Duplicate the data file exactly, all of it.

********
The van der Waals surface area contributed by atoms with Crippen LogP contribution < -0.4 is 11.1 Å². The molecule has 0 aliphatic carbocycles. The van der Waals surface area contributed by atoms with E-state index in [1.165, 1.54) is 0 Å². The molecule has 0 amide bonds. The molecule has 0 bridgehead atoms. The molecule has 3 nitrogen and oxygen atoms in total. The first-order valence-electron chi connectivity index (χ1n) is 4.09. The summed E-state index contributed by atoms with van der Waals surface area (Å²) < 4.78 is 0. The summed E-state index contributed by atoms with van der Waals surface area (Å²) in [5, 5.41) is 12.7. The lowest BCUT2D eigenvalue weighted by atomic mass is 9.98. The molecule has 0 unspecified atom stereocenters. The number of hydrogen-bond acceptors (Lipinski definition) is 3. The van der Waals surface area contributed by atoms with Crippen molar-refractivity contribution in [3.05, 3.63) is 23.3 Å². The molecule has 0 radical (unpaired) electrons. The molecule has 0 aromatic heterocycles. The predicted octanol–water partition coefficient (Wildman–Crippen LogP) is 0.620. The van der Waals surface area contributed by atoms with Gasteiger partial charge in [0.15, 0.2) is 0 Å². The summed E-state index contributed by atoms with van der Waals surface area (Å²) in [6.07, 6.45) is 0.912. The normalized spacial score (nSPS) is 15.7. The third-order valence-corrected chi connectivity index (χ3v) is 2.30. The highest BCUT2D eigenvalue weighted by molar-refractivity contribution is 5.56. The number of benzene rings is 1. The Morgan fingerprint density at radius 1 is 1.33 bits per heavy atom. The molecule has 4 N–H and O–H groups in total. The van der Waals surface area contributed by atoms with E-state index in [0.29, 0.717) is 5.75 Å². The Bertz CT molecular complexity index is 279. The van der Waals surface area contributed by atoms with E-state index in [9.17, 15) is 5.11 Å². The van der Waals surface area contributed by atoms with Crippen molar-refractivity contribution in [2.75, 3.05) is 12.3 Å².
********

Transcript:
The van der Waals surface area contributed by atoms with Crippen LogP contribution < -0.4 is 11.1 Å². The molecule has 0 aliphatic carbocycles. The van der Waals surface area contributed by atoms with E-state index in [1.165, 1.54) is 0 Å². The molecule has 0 amide bonds. The molecule has 0 bridgehead atoms. The molecule has 3 nitrogen and oxygen atoms in total. The first-order valence-electron chi connectivity index (χ1n) is 4.09. The summed E-state index contributed by atoms with van der Waals surface area (Å²) < 4.78 is 0. The summed E-state index contributed by atoms with van der Waals surface area (Å²) in [5, 5.41) is 12.7. The lowest BCUT2D eigenvalue weighted by atomic mass is 9.98. The molecule has 0 unspecified atom stereocenters. The number of hydrogen-bond acceptors (Lipinski definition) is 3. The van der Waals surface area contributed by atoms with Crippen molar-refractivity contribution in [3.05, 3.63) is 23.3 Å². The molecule has 0 radical (unpaired) electrons. The molecule has 0 aromatic heterocycles. The predicted octanol–water partition coefficient (Wildman–Crippen LogP) is 0.620. The van der Waals surface area contributed by atoms with Gasteiger partial charge in [0.15, 0.2) is 0 Å². The summed E-state index contributed by atoms with van der Waals surface area (Å²) in [6.07, 6.45) is 0.912. The normalized spacial score (nSPS) is 15.7. The third-order valence-corrected chi connectivity index (χ3v) is 2.30. The highest BCUT2D eigenvalue weighted by molar-refractivity contribution is 5.56. The number of benzene rings is 1. The Morgan fingerprint density at radius 1 is 1.33 bits per heavy atom. The molecule has 4 N–H and O–H groups in total. The van der Waals surface area contributed by atoms with E-state index in [0.29, 0.717) is 5.75 Å². The Bertz CT molecular complexity index is 279. The van der Waals surface area contributed by atoms with E-state index in [9.17, 15) is 5.11 Å². The van der Waals surface area contributed by atoms with Crippen molar-refractivity contribution in [2.75, 3.05) is 12.3 Å².